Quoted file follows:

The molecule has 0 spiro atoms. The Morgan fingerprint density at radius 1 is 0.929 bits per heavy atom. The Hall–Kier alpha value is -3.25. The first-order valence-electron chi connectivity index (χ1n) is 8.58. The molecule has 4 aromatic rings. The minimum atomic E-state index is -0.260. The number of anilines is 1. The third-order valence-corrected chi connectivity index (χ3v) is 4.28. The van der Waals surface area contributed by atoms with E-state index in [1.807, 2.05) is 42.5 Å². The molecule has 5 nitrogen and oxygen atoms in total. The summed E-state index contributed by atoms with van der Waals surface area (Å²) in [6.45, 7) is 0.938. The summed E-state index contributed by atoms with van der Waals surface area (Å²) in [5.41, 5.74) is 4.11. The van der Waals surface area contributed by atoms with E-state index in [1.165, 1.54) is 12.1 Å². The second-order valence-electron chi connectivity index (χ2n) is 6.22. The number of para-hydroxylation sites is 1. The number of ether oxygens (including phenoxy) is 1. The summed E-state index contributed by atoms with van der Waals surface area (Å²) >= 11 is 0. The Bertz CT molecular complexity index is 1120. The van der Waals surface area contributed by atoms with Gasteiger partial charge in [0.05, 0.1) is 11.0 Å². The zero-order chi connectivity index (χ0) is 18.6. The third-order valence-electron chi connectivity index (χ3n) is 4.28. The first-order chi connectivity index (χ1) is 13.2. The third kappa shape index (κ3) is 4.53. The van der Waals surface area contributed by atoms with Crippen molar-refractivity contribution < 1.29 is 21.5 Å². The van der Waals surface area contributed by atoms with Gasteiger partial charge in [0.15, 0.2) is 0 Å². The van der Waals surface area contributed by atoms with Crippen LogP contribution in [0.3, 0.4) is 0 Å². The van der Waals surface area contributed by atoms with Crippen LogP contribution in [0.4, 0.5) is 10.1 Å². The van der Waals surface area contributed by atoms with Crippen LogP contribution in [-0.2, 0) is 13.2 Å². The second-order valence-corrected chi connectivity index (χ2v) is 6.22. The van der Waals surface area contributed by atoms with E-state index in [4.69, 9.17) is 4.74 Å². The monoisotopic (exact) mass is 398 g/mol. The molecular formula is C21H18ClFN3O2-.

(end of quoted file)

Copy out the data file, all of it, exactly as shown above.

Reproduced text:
The molecule has 0 spiro atoms. The Morgan fingerprint density at radius 1 is 0.929 bits per heavy atom. The Hall–Kier alpha value is -3.25. The first-order valence-electron chi connectivity index (χ1n) is 8.58. The molecule has 4 aromatic rings. The minimum atomic E-state index is -0.260. The number of anilines is 1. The third-order valence-corrected chi connectivity index (χ3v) is 4.28. The van der Waals surface area contributed by atoms with E-state index in [1.807, 2.05) is 42.5 Å². The molecule has 5 nitrogen and oxygen atoms in total. The summed E-state index contributed by atoms with van der Waals surface area (Å²) in [6.45, 7) is 0.938. The summed E-state index contributed by atoms with van der Waals surface area (Å²) in [5.41, 5.74) is 4.11. The van der Waals surface area contributed by atoms with E-state index in [1.165, 1.54) is 12.1 Å². The second-order valence-electron chi connectivity index (χ2n) is 6.22. The number of para-hydroxylation sites is 1. The number of ether oxygens (including phenoxy) is 1. The summed E-state index contributed by atoms with van der Waals surface area (Å²) >= 11 is 0. The Bertz CT molecular complexity index is 1120. The van der Waals surface area contributed by atoms with Gasteiger partial charge in [0.05, 0.1) is 11.0 Å². The zero-order chi connectivity index (χ0) is 18.6. The third-order valence-electron chi connectivity index (χ3n) is 4.28. The first-order chi connectivity index (χ1) is 13.2. The third kappa shape index (κ3) is 4.53. The van der Waals surface area contributed by atoms with Crippen molar-refractivity contribution < 1.29 is 21.5 Å². The van der Waals surface area contributed by atoms with Gasteiger partial charge in [0.15, 0.2) is 0 Å². The van der Waals surface area contributed by atoms with Crippen LogP contribution in [0.3, 0.4) is 0 Å². The van der Waals surface area contributed by atoms with Crippen LogP contribution in [0.4, 0.5) is 10.1 Å². The van der Waals surface area contributed by atoms with Crippen LogP contribution in [-0.2, 0) is 13.2 Å². The second-order valence-corrected chi connectivity index (χ2v) is 6.22. The van der Waals surface area contributed by atoms with E-state index in [4.69, 9.17) is 4.74 Å². The monoisotopic (exact) mass is 398 g/mol. The molecular formula is C21H18ClFN3O2-.